Maverick local designer Estelle Michaelides is fresh from launching her new label, Saint Stella M in Paris during fashion week. Now, as part of MFW 2023, it's our turn.
Estelle Michaelides designs deeply draped dresses, marshmallowy jackets, voluminous coats and swish, romantic layers often patterned with her own dreamy fabric prints.
Her cultish 14 year old Micky in the Van (MITV) brand is about as "Melbourne-esque" as fashion gets, if that means small and bright, relentlessly original, anti-trend-driven, linked to a love-knot of personal and political narratives and wedded to the mores of slow, ethical, artful fashion.
MITV is also "Melbournesque" in a very practical way; made to a mix of pre-orders and limited editions in Estelle's Collingwood atelier and by a small, flexible local manufacturer.
"And, it always will be," she says. "It will never be made anywhere else...(Melbourne) is part of my signature."
As fashion industry conversations in webinars, seminars and workshops across Australia have heated up around the consumer allure of niche brands manufactured close to where they're created, Estelle's innate "Melbourne-esque-ness" and locally loyal business model have become particularly pertinent.
"I identify very much as an Australian designer," she explains.
"And I want to represent the Australian industry; really show we do more here than just walk around in Speedos all day! But I am also, definitely, a representative of Melbourne fashion and Melbourne culture."
Earlier this month Estelle flew to Paris Fashion Week to launch not only MITV's summer 2024 collection, but a new sister label intriguingly named Saint Stella M.
"It's what I've wanted to do since I was a little girl - become a fashion designer and show my work in Paris,” she says.
The collection’s Paris launch was the first of two: Saint Stella M was also a natural choice for Melbourne Fashion Week’s opening show on Monday, October 22.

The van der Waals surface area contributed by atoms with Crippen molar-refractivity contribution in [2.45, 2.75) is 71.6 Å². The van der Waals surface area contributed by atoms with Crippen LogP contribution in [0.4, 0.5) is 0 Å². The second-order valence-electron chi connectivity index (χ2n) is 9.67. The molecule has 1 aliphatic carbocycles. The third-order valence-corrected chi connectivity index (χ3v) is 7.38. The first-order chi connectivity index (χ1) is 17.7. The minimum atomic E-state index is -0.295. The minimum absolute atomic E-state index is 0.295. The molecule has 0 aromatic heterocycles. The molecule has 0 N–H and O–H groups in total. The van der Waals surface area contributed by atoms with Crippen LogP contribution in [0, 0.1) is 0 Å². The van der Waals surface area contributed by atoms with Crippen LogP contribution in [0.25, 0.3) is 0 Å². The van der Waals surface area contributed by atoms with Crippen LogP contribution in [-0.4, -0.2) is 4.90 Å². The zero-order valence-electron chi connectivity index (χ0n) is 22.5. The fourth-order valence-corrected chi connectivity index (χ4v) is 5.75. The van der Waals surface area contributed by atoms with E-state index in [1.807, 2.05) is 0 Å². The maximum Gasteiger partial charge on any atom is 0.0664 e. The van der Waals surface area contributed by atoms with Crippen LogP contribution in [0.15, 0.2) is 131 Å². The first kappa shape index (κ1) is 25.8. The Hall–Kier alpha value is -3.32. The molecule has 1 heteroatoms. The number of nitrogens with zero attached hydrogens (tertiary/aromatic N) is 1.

Saint Stella M was an ambitious project in a year Estelle packed with ambitious projects, among them collaborations with legendary local florist Flowers Vasette and designs for a special Maxwell Williams crockery edition.
She describes Saint Stella M as, "even more avant-garde, more boundary-pushing" than MITV and named for her Greek grandmother, a dressmaker who lit her passion for fashion.
"It's a kind of applause for the heritage I was so ashamed of when I was a child," she explains.
"Applause for my immigrant parents and for the hardships they suffered; it's me embracing my heritage, finally putting Stella on a pedestal."
With the Parisian agent she found by cold-calling dozens with her look-books and CV (she is nothing if not a relentless optimist!), Estelle launched Saint Stella M and MITV's 2024 collection to buyers and media in a luscious little salon show typical of the theatrical and heartwarming "non-runways" she's become famous for.
To a backtrack of music by close friend Kate Ceberano's album collaboration with the Melbourne Symphony Orchestra, Estelle carefully dressed and undressed two Parisian ballerinas in highlights from the MITV and Saint Stella M collections. In their exotic layers, the ballerinas then pirouette-ed and plie-ed along the floor runway.
"Paris has always been a measure of success for me," Estelle says.
"But honestly, I've no idea if I'll get a hundred orders or a thousand orders, or...what. I just had to do it."
It's early days; too early to measure the scaling potential of Saint Stella M, or MITV for that matter, outside their hometown borders. One aspect of their identities, Estelle reiterates, she will never change.
"My (Melbourne) manufacturer is more than capable of catering to a larger quantity. My fabrics are printed here - a lot of them my own prints - and there's unlimited fabric availability. My knitwear is also all made at a local knitting mill with Australian-sourced cotton and merino wool. Basically any skill I need, I'm open to collaborating here. We've got the artisans. We've got so many clever people there's no need to (manufacture) anywhere else."
Discussions around ramping up Victoria's manufacturing industry however continue to mushroom, including at a planned panel series backed by Creative Victoria for Melbourne Fashion Week. Once a pipe dream hooked into Melbourne's dwindled reputation as a frontier of thrilling original fashion like Estelle's, the future vision of a thriving hub making its own stuff again is gathering momentum.
Find out More:
Estelle's Saint Stella M and Micky in the Van spring/summer 2024 collections will re-launch as part of the collection line-up on Melbourne Fashion Week's opening night show Fashion X Theatre in partnership with Moulin Rouge! The Musical on stage at the Regent Theatre.
Creative Victoria presents M/FW Conversations series including Circular Fashion in Melbourne, 9 am., Wednesday October 25, Wesley Place Business Hub, 130 Lonsdale St., Melbourne. Tickets $25 or $60 for bundle of three